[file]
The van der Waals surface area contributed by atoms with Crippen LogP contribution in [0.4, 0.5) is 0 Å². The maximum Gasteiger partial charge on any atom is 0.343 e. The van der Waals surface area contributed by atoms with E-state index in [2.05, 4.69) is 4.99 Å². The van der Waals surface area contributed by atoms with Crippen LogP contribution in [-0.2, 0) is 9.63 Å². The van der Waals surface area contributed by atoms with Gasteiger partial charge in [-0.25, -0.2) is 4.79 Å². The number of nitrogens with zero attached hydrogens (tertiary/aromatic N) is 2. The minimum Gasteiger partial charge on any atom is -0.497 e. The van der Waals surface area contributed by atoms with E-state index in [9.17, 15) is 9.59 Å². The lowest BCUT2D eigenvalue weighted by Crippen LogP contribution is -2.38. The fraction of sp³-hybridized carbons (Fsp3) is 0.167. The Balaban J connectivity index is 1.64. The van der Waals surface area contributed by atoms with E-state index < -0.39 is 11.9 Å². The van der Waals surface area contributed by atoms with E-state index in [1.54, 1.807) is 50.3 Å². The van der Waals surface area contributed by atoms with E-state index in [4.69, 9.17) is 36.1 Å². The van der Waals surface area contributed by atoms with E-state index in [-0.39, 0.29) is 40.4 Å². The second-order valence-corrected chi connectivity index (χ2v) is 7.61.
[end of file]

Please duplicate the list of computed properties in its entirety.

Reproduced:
The van der Waals surface area contributed by atoms with Crippen LogP contribution in [0.4, 0.5) is 0 Å². The maximum Gasteiger partial charge on any atom is 0.343 e. The van der Waals surface area contributed by atoms with E-state index in [2.05, 4.69) is 4.99 Å². The van der Waals surface area contributed by atoms with Crippen LogP contribution in [-0.2, 0) is 9.63 Å². The van der Waals surface area contributed by atoms with Gasteiger partial charge in [-0.25, -0.2) is 4.79 Å². The number of nitrogens with zero attached hydrogens (tertiary/aromatic N) is 2. The minimum Gasteiger partial charge on any atom is -0.497 e. The van der Waals surface area contributed by atoms with E-state index in [9.17, 15) is 9.59 Å². The lowest BCUT2D eigenvalue weighted by Crippen LogP contribution is -2.38. The fraction of sp³-hybridized carbons (Fsp3) is 0.167. The Balaban J connectivity index is 1.64. The van der Waals surface area contributed by atoms with E-state index < -0.39 is 11.9 Å². The van der Waals surface area contributed by atoms with E-state index in [1.54, 1.807) is 50.3 Å². The van der Waals surface area contributed by atoms with E-state index in [4.69, 9.17) is 36.1 Å². The van der Waals surface area contributed by atoms with E-state index in [-0.39, 0.29) is 40.4 Å². The second-order valence-corrected chi connectivity index (χ2v) is 7.61.